Okay, there’s been a lot of electronic ink spilled over Microsoft’s recent decision to leave some of the basic applications out of Windows 7, notably an email client and a photo manager. I haven’t totally made up my mind yet, but I think this is a huge mistake.ADHERER
On the one hand, most of us are doing all of our email online these days, using Gmail and Yahoo! Mail and such. And Microsoft is trying to break (more) heavily into that game with their Windows Live initiative. True enough. But I think this takes the narrow view.
Having these very basic apps on a clean installation of Windows is, to me, imperative for the non-power users. I am sure there are many more people using Outlook Express just because it’s there, and wouldn’t know a Thunderbird if it bit them on the butt. As such, I think Microsoft should give us at least the basic functionality of our digital lives.
As for photo management, well I am on the fence with this one. I think Microsoft has done wonders, particularly in Vista, for allowing users to somewhat-easily manage droves of photos directly from Explorer. After all, isn’t that all we need, a way to organize (folders and sub-folders), view (thumbnails), and find (search) our photos? Most of us who are into the “photography thing” have far too many to store them all online anyway. And need I remind everyone, who wants to store their pr0n in the cloud? After all, when is pr0n more useful than when your ISP is down?
But seriously, I have a hate-affair with OSX’s iPhoto, and even more so since recent versions of it obscure the actual photo files, forcing me to use iPhoto to see and manage my pics. For my money, as long as I can plug my camera in and upload pictures off of it, and then view and organize them myself, that is plenty of basic functionality. If I need more, then I am probably going to get Picasa or something anyway. So, when Microsoft says they’re not going to bundle photo management software into Windows 7, I hope they at least keep thumbnails and such.
But perhaps they meant that they were not going to bundle photo editing software. This is another double-edged sword. Does this mean no MSPaint? Or no quick-editing of contrast, brightness, etc.? Either way, I think this is a mistake.
Finally there’s contact management. Well, this goes with the treatise of this whole bit. Part of the strength of OSX’s “it just works” mantra is that they provide basic software for this stuff, that works well, and is easy to use. So when someone builds software for the Mac to, say, sync contacts with thus-n-such, they make it able to sync with Contacts in OSX. This is a no-brainer, folks. If Windows doesn’t have a de facto repository for contacts, then it’s the wild west and it’s anyone’s guess what is being used. Someone who wants to sync contacts with, say, Google will have to find a particular program that syncs between Google and whatever desktop contact manager they use. And the more obscure their chosen software, the less likely it is they’ll get any satisfaction. And then if they wish to sync their contacts with, say, a mobile device, well then their search for adequate software doubles.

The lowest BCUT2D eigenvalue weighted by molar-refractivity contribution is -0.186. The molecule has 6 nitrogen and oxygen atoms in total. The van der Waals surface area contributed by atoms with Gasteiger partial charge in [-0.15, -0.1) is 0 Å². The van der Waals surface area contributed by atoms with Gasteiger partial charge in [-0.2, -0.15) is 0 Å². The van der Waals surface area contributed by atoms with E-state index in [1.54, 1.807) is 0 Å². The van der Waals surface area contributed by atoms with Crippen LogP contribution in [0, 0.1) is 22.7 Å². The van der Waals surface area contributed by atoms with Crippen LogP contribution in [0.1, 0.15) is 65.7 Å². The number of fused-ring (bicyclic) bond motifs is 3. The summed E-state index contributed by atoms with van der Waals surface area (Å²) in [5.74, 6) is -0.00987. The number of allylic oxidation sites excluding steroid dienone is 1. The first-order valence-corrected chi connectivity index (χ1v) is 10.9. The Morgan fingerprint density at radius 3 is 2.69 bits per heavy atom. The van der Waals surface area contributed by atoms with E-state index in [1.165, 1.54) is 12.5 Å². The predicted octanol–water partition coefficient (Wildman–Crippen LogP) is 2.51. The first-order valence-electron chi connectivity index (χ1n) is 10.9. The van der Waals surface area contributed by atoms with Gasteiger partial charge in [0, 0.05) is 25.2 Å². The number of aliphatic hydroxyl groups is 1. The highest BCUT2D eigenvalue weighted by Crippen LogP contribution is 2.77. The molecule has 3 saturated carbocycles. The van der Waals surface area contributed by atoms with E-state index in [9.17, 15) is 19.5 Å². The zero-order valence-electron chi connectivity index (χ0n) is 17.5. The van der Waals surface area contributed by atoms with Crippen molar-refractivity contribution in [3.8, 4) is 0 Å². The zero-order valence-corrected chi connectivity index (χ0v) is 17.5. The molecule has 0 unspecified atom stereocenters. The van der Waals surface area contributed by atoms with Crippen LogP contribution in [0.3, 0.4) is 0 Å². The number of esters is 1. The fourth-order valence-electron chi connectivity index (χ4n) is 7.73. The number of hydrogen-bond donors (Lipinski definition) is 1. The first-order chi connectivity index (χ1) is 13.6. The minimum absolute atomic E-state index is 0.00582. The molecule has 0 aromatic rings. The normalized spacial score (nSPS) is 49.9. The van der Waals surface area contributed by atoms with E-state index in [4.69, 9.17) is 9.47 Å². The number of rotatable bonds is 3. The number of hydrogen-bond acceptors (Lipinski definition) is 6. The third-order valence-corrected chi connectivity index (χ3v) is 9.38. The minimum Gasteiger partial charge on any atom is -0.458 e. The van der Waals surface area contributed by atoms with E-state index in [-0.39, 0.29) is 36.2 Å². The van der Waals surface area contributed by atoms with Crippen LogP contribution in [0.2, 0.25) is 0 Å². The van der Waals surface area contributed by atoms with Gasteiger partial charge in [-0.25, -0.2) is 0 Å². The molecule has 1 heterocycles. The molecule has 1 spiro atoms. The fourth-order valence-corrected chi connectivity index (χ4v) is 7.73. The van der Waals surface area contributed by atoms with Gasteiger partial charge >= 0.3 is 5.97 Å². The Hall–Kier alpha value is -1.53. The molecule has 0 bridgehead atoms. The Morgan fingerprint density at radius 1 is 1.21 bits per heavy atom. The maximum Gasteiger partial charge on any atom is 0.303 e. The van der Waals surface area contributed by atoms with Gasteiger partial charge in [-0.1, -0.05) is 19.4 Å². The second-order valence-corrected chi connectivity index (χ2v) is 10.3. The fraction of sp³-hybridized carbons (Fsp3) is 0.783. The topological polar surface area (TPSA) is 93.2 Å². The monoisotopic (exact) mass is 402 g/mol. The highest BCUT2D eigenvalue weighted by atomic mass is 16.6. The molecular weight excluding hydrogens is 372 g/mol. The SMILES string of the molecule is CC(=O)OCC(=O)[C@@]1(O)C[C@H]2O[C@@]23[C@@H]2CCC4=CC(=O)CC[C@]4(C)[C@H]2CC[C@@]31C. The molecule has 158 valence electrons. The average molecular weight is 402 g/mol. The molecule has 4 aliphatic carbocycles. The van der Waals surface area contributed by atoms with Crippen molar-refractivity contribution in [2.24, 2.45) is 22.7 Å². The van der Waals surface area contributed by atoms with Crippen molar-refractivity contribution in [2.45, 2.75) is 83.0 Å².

Bundled apps, if they’re usable and well-written, can serve as a Rosetta Stone, or a base of operations, if you will, for many such things. This is why it’s relatively easy to find helpful nuggets for OSX things because they all assume (and pretty rightly so) that you are using the OSX bundled apps.
And this goes back, as I said, to more than contacts. For instance, I use Google’s Picasaweb to share photos online. It’s not necessarily the best place to do so, but I like Google and it works for me. Well, there is an application that allows me to send photos from iPhoto directly to Picasaweb. Isn’t that handy? Well, if there were a dozen “standards” in Windows local photo storage and management, do you think Google would write and maintain a dozen different apps for this purpose? I, for one, wouldn’t think so.
Email gets a little tricky as there isn’t much use in retrieval of emails after they’ve been read and responded to. Well, let me clarify… sure we all need to look at old emails for whatever reason, but do we sit around and look at old emails nostalgically? Do we trot old emails out to show to company? No. But there is a grand need to manage email automatically… Gmail calls these filters, Outlook calls them rules, you get the idea. If there’s a standardized way to retrieve and store email on our Windows machines, then it becomes a lot easier for third parties to devise add-ons. Outlook is almost the standard for email on Windows machines, but that’s mainly because it’s used in the workplace so much. (It would be nice if Outlook could be available to all for free.) Just look at how many add-ons and plugins are available for Outlook. Google even has a contact syncer for Outlook, and Outlook alone. But they don’t have one for OSX’s Contacts or Mail.app. That shows you how important a standard is in this space.
Now, the other hand to this argument is that Microsoft is trying to take everything to the cloud. So they may be hedging their bets that instead of a dedicated app, they’ll just place shortcuts in the Start menu or on the desktop to get people going. This isn’t necessarily such a bad thing. But there will always be those that would rather keep their stuff on their own machines, for security’s sake. Perhaps Microsoft’s new cloud-minded mentality will open up some doors for software that can exist online but still store data locally. That would rock, especially if the standard could be kept open (a la open document standards) so that people could choose from different online apps to manage their local data.
Of course, the security implications of that are frightening at best.
What do you think of Microsoft’s idea to keep these apps out of Windows 7? Let me know in the comments.